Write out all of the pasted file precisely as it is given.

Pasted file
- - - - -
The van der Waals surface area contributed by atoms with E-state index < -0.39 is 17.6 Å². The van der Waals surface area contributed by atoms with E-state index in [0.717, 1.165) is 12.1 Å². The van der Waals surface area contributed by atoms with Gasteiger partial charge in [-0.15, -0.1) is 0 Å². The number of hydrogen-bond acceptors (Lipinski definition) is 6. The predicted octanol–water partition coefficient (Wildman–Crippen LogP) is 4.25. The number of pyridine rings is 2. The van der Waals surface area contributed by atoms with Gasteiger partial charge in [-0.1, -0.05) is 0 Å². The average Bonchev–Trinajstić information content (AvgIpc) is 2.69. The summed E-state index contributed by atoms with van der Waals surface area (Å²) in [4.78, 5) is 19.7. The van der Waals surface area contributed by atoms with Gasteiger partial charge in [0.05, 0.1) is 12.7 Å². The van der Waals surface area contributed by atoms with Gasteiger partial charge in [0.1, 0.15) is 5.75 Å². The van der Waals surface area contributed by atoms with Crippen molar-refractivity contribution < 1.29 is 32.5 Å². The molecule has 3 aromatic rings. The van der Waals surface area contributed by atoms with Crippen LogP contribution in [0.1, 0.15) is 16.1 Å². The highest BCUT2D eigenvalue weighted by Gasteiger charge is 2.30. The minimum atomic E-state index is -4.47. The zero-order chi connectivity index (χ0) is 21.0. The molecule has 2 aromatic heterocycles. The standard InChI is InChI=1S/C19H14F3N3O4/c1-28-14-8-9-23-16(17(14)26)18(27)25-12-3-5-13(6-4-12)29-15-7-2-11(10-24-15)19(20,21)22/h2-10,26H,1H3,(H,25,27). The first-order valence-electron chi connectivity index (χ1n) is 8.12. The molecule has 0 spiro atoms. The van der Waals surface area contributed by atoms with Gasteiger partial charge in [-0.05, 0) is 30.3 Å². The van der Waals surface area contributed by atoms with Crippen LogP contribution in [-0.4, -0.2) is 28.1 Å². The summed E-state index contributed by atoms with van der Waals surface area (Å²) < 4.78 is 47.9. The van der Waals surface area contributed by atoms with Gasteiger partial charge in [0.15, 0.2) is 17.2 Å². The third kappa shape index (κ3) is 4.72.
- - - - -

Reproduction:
The van der Waals surface area contributed by atoms with E-state index < -0.39 is 17.6 Å². The van der Waals surface area contributed by atoms with E-state index in [0.717, 1.165) is 12.1 Å². The van der Waals surface area contributed by atoms with Gasteiger partial charge in [-0.15, -0.1) is 0 Å². The number of hydrogen-bond acceptors (Lipinski definition) is 6. The predicted octanol–water partition coefficient (Wildman–Crippen LogP) is 4.25. The number of pyridine rings is 2. The van der Waals surface area contributed by atoms with Gasteiger partial charge in [-0.1, -0.05) is 0 Å². The average Bonchev–Trinajstić information content (AvgIpc) is 2.69. The summed E-state index contributed by atoms with van der Waals surface area (Å²) in [4.78, 5) is 19.7. The van der Waals surface area contributed by atoms with Gasteiger partial charge in [0.05, 0.1) is 12.7 Å². The van der Waals surface area contributed by atoms with Gasteiger partial charge in [0.1, 0.15) is 5.75 Å². The van der Waals surface area contributed by atoms with Crippen molar-refractivity contribution < 1.29 is 32.5 Å². The molecule has 3 aromatic rings. The van der Waals surface area contributed by atoms with Crippen LogP contribution in [0.1, 0.15) is 16.1 Å². The highest BCUT2D eigenvalue weighted by Gasteiger charge is 2.30. The minimum atomic E-state index is -4.47. The zero-order chi connectivity index (χ0) is 21.0. The molecule has 2 aromatic heterocycles. The standard InChI is InChI=1S/C19H14F3N3O4/c1-28-14-8-9-23-16(17(14)26)18(27)25-12-3-5-13(6-4-12)29-15-7-2-11(10-24-15)19(20,21)22/h2-10,26H,1H3,(H,25,27). The first-order valence-electron chi connectivity index (χ1n) is 8.12. The molecule has 0 spiro atoms. The van der Waals surface area contributed by atoms with Gasteiger partial charge in [-0.05, 0) is 30.3 Å². The van der Waals surface area contributed by atoms with Crippen LogP contribution in [-0.4, -0.2) is 28.1 Å². The summed E-state index contributed by atoms with van der Waals surface area (Å²) < 4.78 is 47.9. The van der Waals surface area contributed by atoms with Gasteiger partial charge in [0.15, 0.2) is 17.2 Å². The third kappa shape index (κ3) is 4.72.